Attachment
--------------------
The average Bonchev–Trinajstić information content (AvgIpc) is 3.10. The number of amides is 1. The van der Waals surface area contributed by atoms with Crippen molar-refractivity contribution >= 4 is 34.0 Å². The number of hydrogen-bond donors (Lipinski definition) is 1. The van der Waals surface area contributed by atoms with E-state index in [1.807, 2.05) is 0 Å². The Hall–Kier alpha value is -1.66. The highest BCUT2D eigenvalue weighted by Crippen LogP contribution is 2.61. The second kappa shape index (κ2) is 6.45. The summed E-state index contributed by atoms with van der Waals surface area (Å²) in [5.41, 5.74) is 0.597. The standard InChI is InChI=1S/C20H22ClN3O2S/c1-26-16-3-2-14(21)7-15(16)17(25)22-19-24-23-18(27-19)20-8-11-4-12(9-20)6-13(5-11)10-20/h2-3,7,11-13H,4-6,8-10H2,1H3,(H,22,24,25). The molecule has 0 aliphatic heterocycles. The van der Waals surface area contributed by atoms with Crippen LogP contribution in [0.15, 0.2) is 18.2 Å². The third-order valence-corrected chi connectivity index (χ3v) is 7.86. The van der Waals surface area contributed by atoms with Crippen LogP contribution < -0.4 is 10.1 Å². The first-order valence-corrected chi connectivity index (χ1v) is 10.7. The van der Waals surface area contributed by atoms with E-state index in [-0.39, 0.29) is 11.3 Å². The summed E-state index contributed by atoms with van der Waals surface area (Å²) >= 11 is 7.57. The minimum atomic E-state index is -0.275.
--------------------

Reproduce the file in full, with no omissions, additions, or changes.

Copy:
The average Bonchev–Trinajstić information content (AvgIpc) is 3.10. The number of amides is 1. The van der Waals surface area contributed by atoms with Crippen molar-refractivity contribution >= 4 is 34.0 Å². The number of hydrogen-bond donors (Lipinski definition) is 1. The van der Waals surface area contributed by atoms with E-state index in [1.807, 2.05) is 0 Å². The Hall–Kier alpha value is -1.66. The highest BCUT2D eigenvalue weighted by Crippen LogP contribution is 2.61. The second kappa shape index (κ2) is 6.45. The summed E-state index contributed by atoms with van der Waals surface area (Å²) in [5.41, 5.74) is 0.597. The standard InChI is InChI=1S/C20H22ClN3O2S/c1-26-16-3-2-14(21)7-15(16)17(25)22-19-24-23-18(27-19)20-8-11-4-12(9-20)6-13(5-11)10-20/h2-3,7,11-13H,4-6,8-10H2,1H3,(H,22,24,25). The molecule has 0 aliphatic heterocycles. The van der Waals surface area contributed by atoms with Crippen LogP contribution in [0.15, 0.2) is 18.2 Å². The third-order valence-corrected chi connectivity index (χ3v) is 7.86. The van der Waals surface area contributed by atoms with Crippen LogP contribution < -0.4 is 10.1 Å². The first-order valence-corrected chi connectivity index (χ1v) is 10.7. The van der Waals surface area contributed by atoms with E-state index in [-0.39, 0.29) is 11.3 Å². The summed E-state index contributed by atoms with van der Waals surface area (Å²) >= 11 is 7.57. The minimum atomic E-state index is -0.275.